CHARLESTON, W.Va. -- Of 20 speakers at a House hearing Monday, only one -- an industry representative -- spoke in favor of a bill that would exempt natural gas drilling waste in the Marcellus Shale region from the state's landfill tonnage limits.
Charlie Burd, executive director of the Independent Oil and Gas Association of West Virginia, said the bill -- supported by the state Department of Environmental Protection -- "recognizes the reasonable approach" of disposing such material.
"West Virginia's commercial landfill regulations are among the strongest and most comprehensive in the country," Burd said. "Disposal of these materials in commercial landfills will assure that these materials are handled in a highly regulated and environmentally positive manner."
But in some instances, this exemption would surpass existing monthly landfill waste limits set by solid waste authorities.
Six landfills in Brooke, Harrison, Ohio, Wetzel and Wood counties hold the gas-drilling material, which accounts for about one-third of the material accepted at each, according to DEP data from July 2012 to July 2013.
Thornton Cooper, a South Charleston attorney once employed by the state's Public Service Commission to defend its solid waste laws in federal court, called the proposed bill "a wrecking ball that would undo an amazing amount of work that the Legislature did in the 80's and 90's."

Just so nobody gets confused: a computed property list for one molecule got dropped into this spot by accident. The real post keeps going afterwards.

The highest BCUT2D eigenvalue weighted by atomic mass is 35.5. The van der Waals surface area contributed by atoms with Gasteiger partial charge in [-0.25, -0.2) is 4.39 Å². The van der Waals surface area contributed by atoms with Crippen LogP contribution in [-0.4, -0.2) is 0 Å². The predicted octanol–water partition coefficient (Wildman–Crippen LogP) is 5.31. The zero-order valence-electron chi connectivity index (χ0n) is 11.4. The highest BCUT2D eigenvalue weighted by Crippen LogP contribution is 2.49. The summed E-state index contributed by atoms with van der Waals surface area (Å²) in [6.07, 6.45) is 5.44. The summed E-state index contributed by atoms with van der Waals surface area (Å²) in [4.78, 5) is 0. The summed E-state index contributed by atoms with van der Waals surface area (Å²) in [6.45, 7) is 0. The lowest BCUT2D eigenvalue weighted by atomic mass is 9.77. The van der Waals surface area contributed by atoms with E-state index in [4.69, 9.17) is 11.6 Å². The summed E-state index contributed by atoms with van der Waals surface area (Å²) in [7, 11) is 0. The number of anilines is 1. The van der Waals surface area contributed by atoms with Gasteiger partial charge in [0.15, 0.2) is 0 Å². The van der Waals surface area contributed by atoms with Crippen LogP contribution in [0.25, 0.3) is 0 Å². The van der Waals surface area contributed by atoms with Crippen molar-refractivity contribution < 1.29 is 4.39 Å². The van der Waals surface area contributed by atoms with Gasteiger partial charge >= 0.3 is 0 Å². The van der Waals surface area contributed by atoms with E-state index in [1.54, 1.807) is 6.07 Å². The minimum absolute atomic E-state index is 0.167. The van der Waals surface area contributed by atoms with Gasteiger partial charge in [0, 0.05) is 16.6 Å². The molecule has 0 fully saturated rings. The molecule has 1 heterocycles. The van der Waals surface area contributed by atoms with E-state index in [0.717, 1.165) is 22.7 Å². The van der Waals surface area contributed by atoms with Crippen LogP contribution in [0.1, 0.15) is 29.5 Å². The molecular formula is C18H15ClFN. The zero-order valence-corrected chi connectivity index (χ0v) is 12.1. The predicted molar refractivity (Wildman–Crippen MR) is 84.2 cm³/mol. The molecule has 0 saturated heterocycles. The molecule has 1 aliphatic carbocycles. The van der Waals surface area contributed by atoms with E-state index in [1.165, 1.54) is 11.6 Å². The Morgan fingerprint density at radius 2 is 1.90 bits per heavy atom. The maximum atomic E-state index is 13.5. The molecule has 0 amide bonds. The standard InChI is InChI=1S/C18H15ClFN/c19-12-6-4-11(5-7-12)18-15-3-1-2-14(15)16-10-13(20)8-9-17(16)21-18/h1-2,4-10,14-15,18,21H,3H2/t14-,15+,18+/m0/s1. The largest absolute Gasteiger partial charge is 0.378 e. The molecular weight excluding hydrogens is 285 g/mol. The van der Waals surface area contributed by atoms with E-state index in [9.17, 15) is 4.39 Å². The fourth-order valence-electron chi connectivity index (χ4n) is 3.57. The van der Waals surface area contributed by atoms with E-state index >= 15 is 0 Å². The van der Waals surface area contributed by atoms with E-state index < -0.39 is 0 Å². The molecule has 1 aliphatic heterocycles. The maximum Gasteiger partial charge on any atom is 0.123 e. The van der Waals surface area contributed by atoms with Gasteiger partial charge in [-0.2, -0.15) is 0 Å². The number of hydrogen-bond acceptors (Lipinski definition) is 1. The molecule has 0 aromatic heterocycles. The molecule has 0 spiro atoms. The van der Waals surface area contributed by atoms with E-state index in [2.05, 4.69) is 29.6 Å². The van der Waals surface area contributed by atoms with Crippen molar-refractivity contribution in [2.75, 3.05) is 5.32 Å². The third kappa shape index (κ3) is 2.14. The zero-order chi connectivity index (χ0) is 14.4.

Cooper said both private and public landfills are underused and that "There is plenty of space in our landfills right now to let Marcellus Shale store the drilling contents," throughout the state, not only in places like Wetzel County that have exceeded their limits.
Solid waste authorities are worried the bill (HB4411) would limit their ability to monitor and control these waste restrictions.
Bill Hughes, of the Wetzel County Solid Waste Authority, told members of the House Judiciary Committee and DEP Secretary Randy Huffman Monday night that a "three-legged stool" was created more than 20 years ago requiring the DEP, the state's Public Service Commission and local solid waste authorities "to work together in deciding sizing and environmental restrictions" of landfills.
"Unfortunately the recent memos from the DEP undid over 20 years of standing law and has now allowed our landfill in Wetzel County to exceed its legal limit by anywhere from 200 and 300 percent," Hughes said. "The legal limit is 10,000. It's been taking up to 40,000 tons a month."
From a surface owner perspective, housing such waste in a landfill is better than the alternative, said Julie Archer of the West Virginia Surface Owners' Rights Organization.